Flares Portend Damage in Rheumatoid Arthritis - Time for a New Strategy? Save
Disease flares are common in rheumatoid arthritis (RA), often causing patients to seek additional care, if not medication.
The frequency of flares varies amongst studies in different populations. But the consequence of flares has only recently been studied.
Italian researchers analyzed 123 RA patients who were initiating therapy with a TNF inhibitor (etanercept or adalimumab) and followed these patients serially over 24 months to assess the frequency of flare and the radiographic impact over time.
The median number of flares was 1.00/year (interquartile range: 0.50; 1.38). Self reported short flares occurred at a rate of 0.50/year (0.14; 1.00). Eighteen patients (12.1 %) had progression of radiographic damage.
Overall flares and short flares were predictive of X-ray progression (OR 3.27, and OR 3.63).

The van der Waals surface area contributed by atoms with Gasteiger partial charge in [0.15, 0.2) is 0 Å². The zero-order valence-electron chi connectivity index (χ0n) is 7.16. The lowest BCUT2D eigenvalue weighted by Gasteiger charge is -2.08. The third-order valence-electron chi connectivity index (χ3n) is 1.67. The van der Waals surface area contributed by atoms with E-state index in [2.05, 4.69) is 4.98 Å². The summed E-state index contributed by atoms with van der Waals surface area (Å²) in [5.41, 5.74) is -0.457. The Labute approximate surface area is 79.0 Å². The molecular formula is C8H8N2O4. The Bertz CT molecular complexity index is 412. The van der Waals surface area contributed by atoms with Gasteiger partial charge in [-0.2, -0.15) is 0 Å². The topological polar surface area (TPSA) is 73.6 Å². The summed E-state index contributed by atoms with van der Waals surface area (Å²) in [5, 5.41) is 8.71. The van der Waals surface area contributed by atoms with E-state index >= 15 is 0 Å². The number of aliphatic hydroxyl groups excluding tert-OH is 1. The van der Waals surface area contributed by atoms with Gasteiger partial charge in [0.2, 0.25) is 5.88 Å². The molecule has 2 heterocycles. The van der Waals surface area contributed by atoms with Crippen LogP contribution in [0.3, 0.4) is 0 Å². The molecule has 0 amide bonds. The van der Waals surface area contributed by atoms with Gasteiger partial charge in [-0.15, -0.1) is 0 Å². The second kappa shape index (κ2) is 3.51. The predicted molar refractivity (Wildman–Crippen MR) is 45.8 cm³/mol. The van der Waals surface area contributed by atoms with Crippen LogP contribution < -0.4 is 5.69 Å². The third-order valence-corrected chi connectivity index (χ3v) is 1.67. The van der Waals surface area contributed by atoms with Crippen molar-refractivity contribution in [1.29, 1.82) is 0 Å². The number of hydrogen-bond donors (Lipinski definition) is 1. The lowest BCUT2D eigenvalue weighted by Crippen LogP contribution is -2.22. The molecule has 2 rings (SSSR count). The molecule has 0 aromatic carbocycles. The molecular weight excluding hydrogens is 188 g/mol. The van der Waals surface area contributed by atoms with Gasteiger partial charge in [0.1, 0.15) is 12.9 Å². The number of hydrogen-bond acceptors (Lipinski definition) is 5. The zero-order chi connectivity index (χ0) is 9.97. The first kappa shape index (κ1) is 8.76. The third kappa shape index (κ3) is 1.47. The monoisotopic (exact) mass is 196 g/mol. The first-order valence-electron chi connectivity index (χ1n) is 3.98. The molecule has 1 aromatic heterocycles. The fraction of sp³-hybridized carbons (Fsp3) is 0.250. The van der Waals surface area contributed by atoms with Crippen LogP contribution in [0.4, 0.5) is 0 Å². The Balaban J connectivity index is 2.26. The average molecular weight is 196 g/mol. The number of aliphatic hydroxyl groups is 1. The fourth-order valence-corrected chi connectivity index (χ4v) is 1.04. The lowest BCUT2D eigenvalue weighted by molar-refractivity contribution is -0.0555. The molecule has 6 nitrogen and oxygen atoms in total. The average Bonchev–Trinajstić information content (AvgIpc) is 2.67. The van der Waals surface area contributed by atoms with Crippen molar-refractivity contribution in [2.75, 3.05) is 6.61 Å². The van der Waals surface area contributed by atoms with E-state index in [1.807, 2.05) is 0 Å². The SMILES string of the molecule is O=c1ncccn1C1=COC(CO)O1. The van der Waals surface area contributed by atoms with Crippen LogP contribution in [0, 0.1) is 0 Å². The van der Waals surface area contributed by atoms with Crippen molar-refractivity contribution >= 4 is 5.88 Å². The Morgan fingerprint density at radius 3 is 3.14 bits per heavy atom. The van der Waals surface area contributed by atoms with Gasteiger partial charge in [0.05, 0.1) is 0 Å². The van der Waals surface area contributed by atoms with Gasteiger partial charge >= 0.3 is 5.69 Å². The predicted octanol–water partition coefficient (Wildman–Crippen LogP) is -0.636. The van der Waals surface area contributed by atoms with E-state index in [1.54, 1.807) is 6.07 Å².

In the BeST trial flare of 500 early RA patients, the prevalence of flare was 4-11 % per visit; 67 % of the patients experienced ≥1 flare during 9 years of treatment. Flares resulted in decreased functional ability and an increase in disease activity. (Citation source http://buff.ly/2bQqpuz)
Those with flares were 70% more likely to have radiographic progression with a dose-response-effect, both during the flare and long term. These authors believed that intensifying treatment during a flare outweighs the risk of possible overtreatment.
Flares are either the result of treatment reductions, noncompliance, inadequate disease control or may be induced by external factors. Regardless of the cause, flares are most often managed with analgesics and steroids.
Given the strong links between flares and radiographic damage, reliance on analgesics or steroids is likely to be short-sighted. Strategies for flare management beyond steroids and analgesics are needed to avoid unwarranted disease progression.